Transmission of occupational disease to family contacts

Am J Ind Med. 1986;9(6):543-50. doi: 10.1002/ajim.4700090606.


As recognition of occupational illness increases, the scope of health problems related to work widens. An important area of concern is the worker's family, which has been shown to be at increased risk of disease attributable to the hazards previously thought to be relevant only to the worker. Such "para-occupational" disease occurs particularly in spouses and children through transport by the worker of hazardous materials from the worksite into the home. The most common vehicle has been contaminated work clothing brought home for cleaning. Outbreaks of severe illness caused by lead, beryllium, asbestos, and other compounds have been traced to home contamination by industrial dust. In this review, we describe reports of "para-occupational" illness that demonstrate the importance of early recognition by medical professionals of this cause of illness and of strict control of the dissemination of hazardous materials outside the workplace.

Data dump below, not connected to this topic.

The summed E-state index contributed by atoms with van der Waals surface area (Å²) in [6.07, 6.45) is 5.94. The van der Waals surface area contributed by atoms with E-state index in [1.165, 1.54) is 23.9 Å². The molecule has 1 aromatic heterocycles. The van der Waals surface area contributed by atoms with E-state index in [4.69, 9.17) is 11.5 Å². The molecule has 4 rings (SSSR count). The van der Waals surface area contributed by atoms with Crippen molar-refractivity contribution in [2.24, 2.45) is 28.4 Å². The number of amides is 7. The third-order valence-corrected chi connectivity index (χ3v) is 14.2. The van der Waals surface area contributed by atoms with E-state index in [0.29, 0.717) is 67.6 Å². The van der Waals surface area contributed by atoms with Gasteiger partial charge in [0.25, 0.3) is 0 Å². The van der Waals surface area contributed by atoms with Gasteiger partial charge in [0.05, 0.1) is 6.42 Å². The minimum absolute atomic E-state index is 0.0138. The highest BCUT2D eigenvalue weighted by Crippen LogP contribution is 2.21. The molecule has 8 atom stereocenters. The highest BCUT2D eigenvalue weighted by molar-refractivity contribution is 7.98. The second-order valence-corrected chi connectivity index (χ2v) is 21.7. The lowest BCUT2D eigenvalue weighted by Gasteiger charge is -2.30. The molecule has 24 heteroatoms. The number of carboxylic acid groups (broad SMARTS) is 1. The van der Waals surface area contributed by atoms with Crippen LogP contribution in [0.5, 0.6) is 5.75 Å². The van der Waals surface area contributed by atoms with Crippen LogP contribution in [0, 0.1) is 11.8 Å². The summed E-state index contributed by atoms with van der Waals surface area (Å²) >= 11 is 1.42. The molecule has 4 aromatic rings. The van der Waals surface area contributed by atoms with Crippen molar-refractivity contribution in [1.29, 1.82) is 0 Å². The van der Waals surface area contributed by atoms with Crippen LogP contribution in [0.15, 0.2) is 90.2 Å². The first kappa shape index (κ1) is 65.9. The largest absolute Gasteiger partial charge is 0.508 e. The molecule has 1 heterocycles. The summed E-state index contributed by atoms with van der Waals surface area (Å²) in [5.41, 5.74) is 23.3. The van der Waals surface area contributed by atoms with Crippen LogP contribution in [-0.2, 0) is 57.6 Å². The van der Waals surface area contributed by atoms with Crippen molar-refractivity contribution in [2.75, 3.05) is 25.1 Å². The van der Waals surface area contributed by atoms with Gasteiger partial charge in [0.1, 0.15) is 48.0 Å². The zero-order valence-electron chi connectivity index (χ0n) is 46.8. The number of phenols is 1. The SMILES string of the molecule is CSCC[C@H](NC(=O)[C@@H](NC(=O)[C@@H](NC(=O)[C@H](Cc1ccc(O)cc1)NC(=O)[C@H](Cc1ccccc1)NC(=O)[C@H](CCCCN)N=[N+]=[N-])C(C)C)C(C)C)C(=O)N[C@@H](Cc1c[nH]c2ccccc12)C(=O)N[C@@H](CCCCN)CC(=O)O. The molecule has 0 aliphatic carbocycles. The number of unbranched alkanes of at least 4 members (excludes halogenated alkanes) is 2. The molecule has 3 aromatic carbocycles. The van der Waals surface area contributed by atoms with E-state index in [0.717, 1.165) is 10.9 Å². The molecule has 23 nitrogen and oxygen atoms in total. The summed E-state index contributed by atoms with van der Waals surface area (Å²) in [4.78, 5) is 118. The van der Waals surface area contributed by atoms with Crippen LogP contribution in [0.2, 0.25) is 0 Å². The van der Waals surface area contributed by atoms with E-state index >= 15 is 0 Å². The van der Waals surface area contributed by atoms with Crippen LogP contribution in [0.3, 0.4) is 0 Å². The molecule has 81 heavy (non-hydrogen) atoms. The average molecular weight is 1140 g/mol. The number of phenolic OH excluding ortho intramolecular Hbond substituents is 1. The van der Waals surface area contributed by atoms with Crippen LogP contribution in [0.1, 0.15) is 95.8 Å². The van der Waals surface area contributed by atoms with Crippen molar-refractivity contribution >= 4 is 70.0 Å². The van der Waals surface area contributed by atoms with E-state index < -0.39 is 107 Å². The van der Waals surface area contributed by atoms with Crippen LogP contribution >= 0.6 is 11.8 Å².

MeSH terms

  • Adult
  • Arsenic Poisoning
  • Asbestosis / transmission
  • Berylliosis / transmission
  • Child
  • Chlordecone / poisoning
  • Estradiol Congeners / poisoning
  • Humans
  • Lead Poisoning / transmission
  • Occupational Diseases / transmission*
  • Polychlorinated Biphenyls / poisoning


  • Estradiol Congeners
  • Polychlorinated Biphenyls
  • Chlordecone